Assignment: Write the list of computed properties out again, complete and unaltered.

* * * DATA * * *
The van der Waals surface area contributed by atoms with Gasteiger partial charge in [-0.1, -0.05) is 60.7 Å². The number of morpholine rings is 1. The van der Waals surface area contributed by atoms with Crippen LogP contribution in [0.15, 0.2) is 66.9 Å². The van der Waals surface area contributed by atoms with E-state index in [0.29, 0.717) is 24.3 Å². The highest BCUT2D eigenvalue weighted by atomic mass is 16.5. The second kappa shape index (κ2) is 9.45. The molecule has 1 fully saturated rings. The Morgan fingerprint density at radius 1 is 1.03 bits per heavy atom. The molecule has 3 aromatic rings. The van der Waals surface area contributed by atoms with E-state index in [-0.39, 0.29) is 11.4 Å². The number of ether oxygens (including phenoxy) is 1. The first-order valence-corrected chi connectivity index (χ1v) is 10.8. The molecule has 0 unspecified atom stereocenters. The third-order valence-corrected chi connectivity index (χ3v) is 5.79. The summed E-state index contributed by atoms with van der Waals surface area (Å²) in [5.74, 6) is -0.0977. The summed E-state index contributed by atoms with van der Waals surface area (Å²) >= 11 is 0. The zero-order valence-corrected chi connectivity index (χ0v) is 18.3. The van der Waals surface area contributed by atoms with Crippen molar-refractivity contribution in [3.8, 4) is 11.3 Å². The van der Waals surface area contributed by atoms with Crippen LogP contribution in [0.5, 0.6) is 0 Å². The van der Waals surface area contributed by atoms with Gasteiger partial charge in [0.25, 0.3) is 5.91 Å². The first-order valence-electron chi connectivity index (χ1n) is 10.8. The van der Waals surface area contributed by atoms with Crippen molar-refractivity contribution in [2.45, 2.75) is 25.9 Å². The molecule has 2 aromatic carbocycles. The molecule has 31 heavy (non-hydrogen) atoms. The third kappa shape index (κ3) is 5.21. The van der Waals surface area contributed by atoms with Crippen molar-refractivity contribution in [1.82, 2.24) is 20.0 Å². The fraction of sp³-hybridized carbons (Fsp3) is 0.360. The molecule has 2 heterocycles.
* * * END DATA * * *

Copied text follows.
The van der Waals surface area contributed by atoms with Gasteiger partial charge in [-0.1, -0.05) is 60.7 Å². The number of morpholine rings is 1. The van der Waals surface area contributed by atoms with Crippen LogP contribution in [0.15, 0.2) is 66.9 Å². The van der Waals surface area contributed by atoms with E-state index in [0.29, 0.717) is 24.3 Å². The highest BCUT2D eigenvalue weighted by atomic mass is 16.5. The second kappa shape index (κ2) is 9.45. The molecule has 1 fully saturated rings. The Morgan fingerprint density at radius 1 is 1.03 bits per heavy atom. The molecule has 3 aromatic rings. The van der Waals surface area contributed by atoms with E-state index in [-0.39, 0.29) is 11.4 Å². The number of ether oxygens (including phenoxy) is 1. The first-order valence-corrected chi connectivity index (χ1v) is 10.8. The molecule has 0 unspecified atom stereocenters. The third-order valence-corrected chi connectivity index (χ3v) is 5.79. The summed E-state index contributed by atoms with van der Waals surface area (Å²) in [5.74, 6) is -0.0977. The summed E-state index contributed by atoms with van der Waals surface area (Å²) >= 11 is 0. The zero-order valence-corrected chi connectivity index (χ0v) is 18.3. The van der Waals surface area contributed by atoms with Crippen molar-refractivity contribution in [3.8, 4) is 11.3 Å². The van der Waals surface area contributed by atoms with Crippen LogP contribution in [0.5, 0.6) is 0 Å². The van der Waals surface area contributed by atoms with Gasteiger partial charge in [0.25, 0.3) is 5.91 Å². The first-order valence-electron chi connectivity index (χ1n) is 10.8. The van der Waals surface area contributed by atoms with Crippen molar-refractivity contribution in [2.45, 2.75) is 25.9 Å². The molecule has 2 aromatic carbocycles. The molecule has 31 heavy (non-hydrogen) atoms. The third kappa shape index (κ3) is 5.21. The van der Waals surface area contributed by atoms with Crippen molar-refractivity contribution in [1.82, 2.24) is 20.0 Å². The fraction of sp³-hybridized carbons (Fsp3) is 0.360. The molecule has 2 heterocycles.